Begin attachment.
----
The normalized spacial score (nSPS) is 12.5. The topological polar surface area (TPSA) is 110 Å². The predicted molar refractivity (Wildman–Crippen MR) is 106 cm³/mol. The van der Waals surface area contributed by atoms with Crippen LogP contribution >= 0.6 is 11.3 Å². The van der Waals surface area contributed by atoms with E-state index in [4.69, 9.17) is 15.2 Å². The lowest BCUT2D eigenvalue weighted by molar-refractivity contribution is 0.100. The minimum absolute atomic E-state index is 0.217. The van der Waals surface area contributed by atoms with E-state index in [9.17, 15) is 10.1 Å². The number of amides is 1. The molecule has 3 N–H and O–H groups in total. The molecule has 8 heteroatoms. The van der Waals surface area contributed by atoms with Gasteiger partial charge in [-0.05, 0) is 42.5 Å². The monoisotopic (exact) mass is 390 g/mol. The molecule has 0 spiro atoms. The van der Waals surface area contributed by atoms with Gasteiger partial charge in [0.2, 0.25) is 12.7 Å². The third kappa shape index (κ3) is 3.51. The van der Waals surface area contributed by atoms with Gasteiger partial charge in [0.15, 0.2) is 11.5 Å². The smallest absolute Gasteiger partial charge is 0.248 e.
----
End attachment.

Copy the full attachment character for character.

The normalized spacial score (nSPS) is 12.5. The topological polar surface area (TPSA) is 110 Å². The predicted molar refractivity (Wildman–Crippen MR) is 106 cm³/mol. The van der Waals surface area contributed by atoms with Crippen LogP contribution >= 0.6 is 11.3 Å². The van der Waals surface area contributed by atoms with E-state index in [4.69, 9.17) is 15.2 Å². The lowest BCUT2D eigenvalue weighted by molar-refractivity contribution is 0.100. The minimum absolute atomic E-state index is 0.217. The van der Waals surface area contributed by atoms with E-state index in [9.17, 15) is 10.1 Å². The number of amides is 1. The molecule has 3 N–H and O–H groups in total. The molecule has 8 heteroatoms. The van der Waals surface area contributed by atoms with Gasteiger partial charge in [-0.05, 0) is 42.5 Å². The monoisotopic (exact) mass is 390 g/mol. The molecule has 0 spiro atoms. The van der Waals surface area contributed by atoms with Gasteiger partial charge in [0.2, 0.25) is 12.7 Å². The third kappa shape index (κ3) is 3.51. The van der Waals surface area contributed by atoms with Gasteiger partial charge in [0.15, 0.2) is 11.5 Å². The smallest absolute Gasteiger partial charge is 0.248 e.